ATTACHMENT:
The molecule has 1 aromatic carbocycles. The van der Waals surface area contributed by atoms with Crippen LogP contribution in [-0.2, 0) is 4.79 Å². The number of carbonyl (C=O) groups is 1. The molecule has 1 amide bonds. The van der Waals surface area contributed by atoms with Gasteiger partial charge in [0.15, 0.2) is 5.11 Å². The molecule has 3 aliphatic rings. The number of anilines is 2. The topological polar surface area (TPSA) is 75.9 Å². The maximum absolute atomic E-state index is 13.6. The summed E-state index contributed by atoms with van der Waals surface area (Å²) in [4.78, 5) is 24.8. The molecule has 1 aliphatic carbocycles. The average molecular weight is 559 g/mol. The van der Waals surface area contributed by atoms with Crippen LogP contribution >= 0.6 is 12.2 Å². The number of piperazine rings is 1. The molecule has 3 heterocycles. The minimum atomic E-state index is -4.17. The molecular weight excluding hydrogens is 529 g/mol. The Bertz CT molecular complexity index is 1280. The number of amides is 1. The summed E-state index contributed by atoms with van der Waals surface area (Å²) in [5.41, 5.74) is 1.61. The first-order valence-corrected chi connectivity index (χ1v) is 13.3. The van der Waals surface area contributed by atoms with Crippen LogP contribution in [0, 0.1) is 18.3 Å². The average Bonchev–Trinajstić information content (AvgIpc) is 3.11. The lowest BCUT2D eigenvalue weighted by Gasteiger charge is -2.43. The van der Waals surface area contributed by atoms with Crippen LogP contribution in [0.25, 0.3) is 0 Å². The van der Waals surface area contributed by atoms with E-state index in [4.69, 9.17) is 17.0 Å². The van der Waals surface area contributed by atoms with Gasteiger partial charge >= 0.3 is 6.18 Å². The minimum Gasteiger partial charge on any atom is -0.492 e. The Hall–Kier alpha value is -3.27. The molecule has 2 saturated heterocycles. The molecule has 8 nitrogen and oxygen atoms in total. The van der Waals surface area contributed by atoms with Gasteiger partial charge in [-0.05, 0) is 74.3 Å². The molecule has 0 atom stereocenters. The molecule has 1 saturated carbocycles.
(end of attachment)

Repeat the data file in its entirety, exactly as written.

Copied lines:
The molecule has 1 aromatic carbocycles. The van der Waals surface area contributed by atoms with Crippen LogP contribution in [-0.2, 0) is 4.79 Å². The number of carbonyl (C=O) groups is 1. The molecule has 1 amide bonds. The van der Waals surface area contributed by atoms with Gasteiger partial charge in [0.15, 0.2) is 5.11 Å². The molecule has 3 aliphatic rings. The number of anilines is 2. The topological polar surface area (TPSA) is 75.9 Å². The maximum absolute atomic E-state index is 13.6. The summed E-state index contributed by atoms with van der Waals surface area (Å²) in [4.78, 5) is 24.8. The molecule has 1 aliphatic carbocycles. The average molecular weight is 559 g/mol. The van der Waals surface area contributed by atoms with Crippen LogP contribution >= 0.6 is 12.2 Å². The number of piperazine rings is 1. The molecule has 3 heterocycles. The minimum atomic E-state index is -4.17. The molecular weight excluding hydrogens is 529 g/mol. The Bertz CT molecular complexity index is 1280. The number of amides is 1. The summed E-state index contributed by atoms with van der Waals surface area (Å²) in [5.41, 5.74) is 1.61. The first-order valence-corrected chi connectivity index (χ1v) is 13.3. The van der Waals surface area contributed by atoms with Crippen LogP contribution in [0, 0.1) is 18.3 Å². The average Bonchev–Trinajstić information content (AvgIpc) is 3.11. The lowest BCUT2D eigenvalue weighted by Gasteiger charge is -2.43. The van der Waals surface area contributed by atoms with Crippen LogP contribution in [0.25, 0.3) is 0 Å². The van der Waals surface area contributed by atoms with E-state index in [4.69, 9.17) is 17.0 Å². The van der Waals surface area contributed by atoms with Gasteiger partial charge >= 0.3 is 6.18 Å². The minimum Gasteiger partial charge on any atom is -0.492 e. The Hall–Kier alpha value is -3.27. The molecule has 2 saturated heterocycles. The molecule has 8 nitrogen and oxygen atoms in total. The van der Waals surface area contributed by atoms with Gasteiger partial charge in [-0.05, 0) is 74.3 Å². The molecule has 0 atom stereocenters. The molecule has 1 saturated carbocycles.